Dark Souls: The Perfect Anti-Game
Yesterday morning I managed to see the credits roll on Dark Souls 2: Scholar of the First Sin. As of writing, I’m still feeling the adrenaline rush of making that final blow against Nashandra and watching her fall. It was a beautiful but exhausting ‘finale’ to one of the most expertly designed games I’ve ever played. From end to end it’s one long roller coaster of emotion – from one end of the spectrum to the other. Boiling frustration turns into sheer jubilation at the slightest inching of progress. Today, I picked up my copy of Dark Souls 3 as it just came out in Australia (which Stephen expertly reviewed right here.) Thanks also to Xbox One backwards compatibility, I now also have a copy of the original Dark Souls. The series has me hooked.
But it wasn’t always like that.
Before my achievement this morning, I had never beaten a Dark Souls game before, and that was after 2 previous attempts: 20 hours of both the original Dark Souls and Dark Souls 2. I bounced off them harder than a bullet off Superman, and it wasn’t for a lack of trying either. I wanted to play them. I wanted to finish them. I just couldn’t, and at the time I simply resigned myself to the idea that they whilst they were brilliant games, they were simply too hard for me.
Matt, our illustrious editor, feels very much the same way as I did then, as highlighted by his piece on when difficulty turns into frustration. In his piece, he talks about his respect for the series and largely acknowledges the deep admiration the series holds within the hearts of fans. He also talks about his frustrations with the game and laments that these frustrations are the main reason he can’t penetrate the series. These are all completely fair opinions, but I can’t say they are ones I share.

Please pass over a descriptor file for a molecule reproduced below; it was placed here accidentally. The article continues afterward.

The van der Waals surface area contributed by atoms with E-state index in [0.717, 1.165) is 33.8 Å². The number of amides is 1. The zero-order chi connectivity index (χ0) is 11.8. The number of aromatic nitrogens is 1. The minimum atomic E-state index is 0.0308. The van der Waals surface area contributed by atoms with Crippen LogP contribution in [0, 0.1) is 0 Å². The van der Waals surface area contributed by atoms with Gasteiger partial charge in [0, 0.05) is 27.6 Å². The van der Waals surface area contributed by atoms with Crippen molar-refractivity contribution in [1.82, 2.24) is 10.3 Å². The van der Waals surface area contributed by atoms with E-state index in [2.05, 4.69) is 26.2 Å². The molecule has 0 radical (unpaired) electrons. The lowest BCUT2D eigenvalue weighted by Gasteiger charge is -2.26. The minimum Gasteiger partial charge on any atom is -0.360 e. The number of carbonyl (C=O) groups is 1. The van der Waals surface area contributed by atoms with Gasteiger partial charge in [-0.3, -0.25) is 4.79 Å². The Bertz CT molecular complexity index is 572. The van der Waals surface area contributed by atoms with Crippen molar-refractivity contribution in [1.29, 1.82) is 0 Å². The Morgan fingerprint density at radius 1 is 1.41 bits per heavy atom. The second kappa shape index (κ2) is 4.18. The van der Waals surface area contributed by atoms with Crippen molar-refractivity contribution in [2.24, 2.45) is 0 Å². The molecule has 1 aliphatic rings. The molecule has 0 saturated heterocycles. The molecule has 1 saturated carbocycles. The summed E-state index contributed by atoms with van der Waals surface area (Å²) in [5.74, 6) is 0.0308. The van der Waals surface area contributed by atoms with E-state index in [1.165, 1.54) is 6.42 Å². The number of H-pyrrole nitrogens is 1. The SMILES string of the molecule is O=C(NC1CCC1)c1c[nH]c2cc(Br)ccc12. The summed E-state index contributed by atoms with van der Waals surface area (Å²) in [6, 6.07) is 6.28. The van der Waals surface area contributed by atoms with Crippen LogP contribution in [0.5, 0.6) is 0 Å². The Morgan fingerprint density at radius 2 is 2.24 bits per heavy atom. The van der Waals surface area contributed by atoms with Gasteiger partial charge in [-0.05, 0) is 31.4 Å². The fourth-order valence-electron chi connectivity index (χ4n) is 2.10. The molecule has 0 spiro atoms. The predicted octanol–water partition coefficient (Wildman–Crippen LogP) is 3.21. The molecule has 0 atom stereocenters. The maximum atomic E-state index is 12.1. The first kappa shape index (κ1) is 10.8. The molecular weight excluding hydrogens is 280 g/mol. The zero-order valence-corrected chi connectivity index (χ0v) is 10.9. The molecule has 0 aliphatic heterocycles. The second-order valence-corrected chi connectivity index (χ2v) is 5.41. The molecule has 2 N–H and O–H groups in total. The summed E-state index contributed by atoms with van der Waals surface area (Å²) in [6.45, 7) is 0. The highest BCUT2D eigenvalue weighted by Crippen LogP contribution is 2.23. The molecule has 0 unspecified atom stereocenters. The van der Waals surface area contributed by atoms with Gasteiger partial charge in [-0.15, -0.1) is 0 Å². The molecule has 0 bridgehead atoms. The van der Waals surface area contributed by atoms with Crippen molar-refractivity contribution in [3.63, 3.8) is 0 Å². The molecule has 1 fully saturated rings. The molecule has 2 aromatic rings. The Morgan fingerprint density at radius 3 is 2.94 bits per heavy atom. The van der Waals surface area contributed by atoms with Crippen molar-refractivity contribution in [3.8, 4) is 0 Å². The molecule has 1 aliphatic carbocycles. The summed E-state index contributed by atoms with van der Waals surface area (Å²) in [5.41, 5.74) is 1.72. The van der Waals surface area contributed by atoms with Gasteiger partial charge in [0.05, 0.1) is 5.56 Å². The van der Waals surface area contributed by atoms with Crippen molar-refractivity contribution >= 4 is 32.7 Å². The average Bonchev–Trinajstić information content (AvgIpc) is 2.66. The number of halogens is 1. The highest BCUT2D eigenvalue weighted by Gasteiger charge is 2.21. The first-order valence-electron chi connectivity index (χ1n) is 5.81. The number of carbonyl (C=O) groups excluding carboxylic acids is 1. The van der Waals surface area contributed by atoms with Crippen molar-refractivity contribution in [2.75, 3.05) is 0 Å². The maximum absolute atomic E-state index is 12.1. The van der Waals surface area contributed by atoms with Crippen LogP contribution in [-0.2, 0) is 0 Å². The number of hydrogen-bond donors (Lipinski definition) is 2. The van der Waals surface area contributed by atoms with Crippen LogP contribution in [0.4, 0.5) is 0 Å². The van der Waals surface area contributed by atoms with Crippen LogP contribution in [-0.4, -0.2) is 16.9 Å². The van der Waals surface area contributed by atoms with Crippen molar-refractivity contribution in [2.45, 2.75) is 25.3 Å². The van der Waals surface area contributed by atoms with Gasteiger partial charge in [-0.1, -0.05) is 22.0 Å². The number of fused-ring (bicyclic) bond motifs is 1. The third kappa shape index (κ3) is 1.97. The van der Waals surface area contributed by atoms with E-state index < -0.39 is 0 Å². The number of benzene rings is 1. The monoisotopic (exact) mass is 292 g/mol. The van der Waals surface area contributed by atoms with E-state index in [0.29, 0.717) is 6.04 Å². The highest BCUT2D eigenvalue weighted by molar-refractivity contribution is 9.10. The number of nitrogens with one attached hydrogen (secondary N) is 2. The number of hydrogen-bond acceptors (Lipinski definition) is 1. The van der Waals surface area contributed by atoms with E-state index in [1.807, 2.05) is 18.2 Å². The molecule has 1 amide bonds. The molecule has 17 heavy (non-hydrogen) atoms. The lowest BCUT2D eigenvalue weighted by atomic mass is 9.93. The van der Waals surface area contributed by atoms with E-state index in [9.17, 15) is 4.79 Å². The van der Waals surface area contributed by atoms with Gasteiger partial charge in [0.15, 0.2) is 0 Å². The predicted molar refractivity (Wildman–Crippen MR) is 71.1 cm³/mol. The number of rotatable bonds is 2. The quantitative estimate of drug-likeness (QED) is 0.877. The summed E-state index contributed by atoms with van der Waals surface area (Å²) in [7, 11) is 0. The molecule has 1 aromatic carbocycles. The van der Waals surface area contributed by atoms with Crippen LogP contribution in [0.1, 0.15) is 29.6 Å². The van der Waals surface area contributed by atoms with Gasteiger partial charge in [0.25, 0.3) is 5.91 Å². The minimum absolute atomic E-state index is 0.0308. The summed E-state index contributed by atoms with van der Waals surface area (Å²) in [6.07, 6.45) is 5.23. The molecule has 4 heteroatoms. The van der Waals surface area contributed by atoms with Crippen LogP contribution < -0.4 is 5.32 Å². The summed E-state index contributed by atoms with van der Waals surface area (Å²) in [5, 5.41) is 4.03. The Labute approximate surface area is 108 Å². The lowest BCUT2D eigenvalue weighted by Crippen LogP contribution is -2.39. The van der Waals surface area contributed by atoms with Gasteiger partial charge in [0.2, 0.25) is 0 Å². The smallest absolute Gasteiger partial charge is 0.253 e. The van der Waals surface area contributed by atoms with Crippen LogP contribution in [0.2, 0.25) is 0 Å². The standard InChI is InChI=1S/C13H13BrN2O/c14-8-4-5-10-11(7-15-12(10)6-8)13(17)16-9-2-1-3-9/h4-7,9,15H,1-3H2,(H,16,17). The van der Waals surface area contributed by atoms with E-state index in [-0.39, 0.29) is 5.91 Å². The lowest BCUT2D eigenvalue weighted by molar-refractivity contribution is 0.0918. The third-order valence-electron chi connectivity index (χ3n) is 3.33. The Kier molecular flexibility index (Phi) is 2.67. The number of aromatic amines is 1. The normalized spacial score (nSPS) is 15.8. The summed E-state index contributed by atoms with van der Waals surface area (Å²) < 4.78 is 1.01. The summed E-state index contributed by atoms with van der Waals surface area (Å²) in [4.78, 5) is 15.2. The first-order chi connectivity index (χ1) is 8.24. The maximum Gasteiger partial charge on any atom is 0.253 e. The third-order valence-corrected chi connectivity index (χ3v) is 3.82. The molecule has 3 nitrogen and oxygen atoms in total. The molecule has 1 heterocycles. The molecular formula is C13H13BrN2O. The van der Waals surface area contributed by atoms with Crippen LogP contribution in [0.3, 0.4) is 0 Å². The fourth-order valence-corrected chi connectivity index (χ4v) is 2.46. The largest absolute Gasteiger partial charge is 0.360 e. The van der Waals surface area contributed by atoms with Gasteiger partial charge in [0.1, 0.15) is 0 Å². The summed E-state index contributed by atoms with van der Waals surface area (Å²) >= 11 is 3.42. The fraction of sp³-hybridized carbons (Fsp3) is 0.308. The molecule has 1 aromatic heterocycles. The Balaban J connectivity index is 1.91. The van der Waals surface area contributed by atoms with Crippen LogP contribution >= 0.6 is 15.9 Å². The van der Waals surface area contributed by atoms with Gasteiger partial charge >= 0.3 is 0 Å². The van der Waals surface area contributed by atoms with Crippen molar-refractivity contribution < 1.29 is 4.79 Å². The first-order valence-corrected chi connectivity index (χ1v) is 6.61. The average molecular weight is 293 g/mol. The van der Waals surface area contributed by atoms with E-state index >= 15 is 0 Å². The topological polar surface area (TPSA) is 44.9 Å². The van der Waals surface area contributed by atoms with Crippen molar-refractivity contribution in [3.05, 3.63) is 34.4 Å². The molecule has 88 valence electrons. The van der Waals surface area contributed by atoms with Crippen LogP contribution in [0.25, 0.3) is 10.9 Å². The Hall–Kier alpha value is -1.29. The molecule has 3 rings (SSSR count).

Dark Souls games have always had a reputation for being ‘too difficult’, which is a description that frustrates me for a few reasons. It misguidedly skips over the nuance with which From Software handles this at a core level. It’s also a blanket statement that stops short of describing what aspect of the game is actually too difficult and ignores why that might be. As a result, anyone who dismisses the Souls games as being merely difficult for difficulties sake is quite mistaken.
Dark Souls games seek to subvert player expectations at literally every turn; especially if you’re new to the series. I mean, how many other games present you with doors to open that lead directly off a cliff? How many other games have treasure chests that are actually living beasts that will gladly eat you if you touch them? Opening doors to access new areas and finding hidden treasure chests containing player rewards is obviously nothing new. They are very simple techniques of providing the player with a sense of progression – the player takes comfort in these facts because that is how they have been established: as facts of the gaming world. Hard and fast rules that just ‘are’ because that’s how it’s always been.
If I were to ask what red barrels are for in video games, I think most of you would be able to answer before I finished asking the question. Dark Souls seeks to break these rules in very deliberate ways in order to force you to rethink your approach. It will show you a door and ask you to walk through it, but then punish you for doing so. Some immediately see this as frustration, but Dark Souls sees this as a lesson in how you need to move forward. It might not tell you explicitly what you need to do, but you’ll know what not to do, and in a Souls game this is invaluable.